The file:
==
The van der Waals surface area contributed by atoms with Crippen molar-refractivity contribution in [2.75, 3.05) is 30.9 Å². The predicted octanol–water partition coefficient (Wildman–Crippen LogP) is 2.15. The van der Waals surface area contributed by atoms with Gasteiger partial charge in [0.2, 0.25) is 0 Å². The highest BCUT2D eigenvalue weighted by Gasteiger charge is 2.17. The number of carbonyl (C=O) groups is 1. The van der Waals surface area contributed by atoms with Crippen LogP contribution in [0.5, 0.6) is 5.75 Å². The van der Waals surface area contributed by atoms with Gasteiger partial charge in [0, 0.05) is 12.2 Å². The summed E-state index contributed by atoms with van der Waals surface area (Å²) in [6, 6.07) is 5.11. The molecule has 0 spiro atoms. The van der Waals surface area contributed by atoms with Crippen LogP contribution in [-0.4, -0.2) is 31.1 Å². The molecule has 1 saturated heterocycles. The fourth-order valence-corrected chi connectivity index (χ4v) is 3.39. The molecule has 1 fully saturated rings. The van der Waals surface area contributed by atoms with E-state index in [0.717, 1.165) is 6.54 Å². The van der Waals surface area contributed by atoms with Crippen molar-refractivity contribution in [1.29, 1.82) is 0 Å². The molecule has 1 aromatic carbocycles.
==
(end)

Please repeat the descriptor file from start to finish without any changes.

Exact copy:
The van der Waals surface area contributed by atoms with Crippen molar-refractivity contribution in [2.75, 3.05) is 30.9 Å². The predicted octanol–water partition coefficient (Wildman–Crippen LogP) is 2.15. The van der Waals surface area contributed by atoms with Gasteiger partial charge in [0.2, 0.25) is 0 Å². The highest BCUT2D eigenvalue weighted by Gasteiger charge is 2.17. The number of carbonyl (C=O) groups is 1. The van der Waals surface area contributed by atoms with Crippen LogP contribution in [0.5, 0.6) is 5.75 Å². The van der Waals surface area contributed by atoms with Gasteiger partial charge in [0, 0.05) is 12.2 Å². The summed E-state index contributed by atoms with van der Waals surface area (Å²) in [6, 6.07) is 5.11. The molecule has 0 spiro atoms. The van der Waals surface area contributed by atoms with Crippen LogP contribution in [-0.4, -0.2) is 31.1 Å². The molecule has 1 saturated heterocycles. The fourth-order valence-corrected chi connectivity index (χ4v) is 3.39. The molecule has 1 fully saturated rings. The van der Waals surface area contributed by atoms with E-state index in [0.717, 1.165) is 6.54 Å². The van der Waals surface area contributed by atoms with Crippen molar-refractivity contribution in [1.29, 1.82) is 0 Å². The molecule has 1 aromatic carbocycles.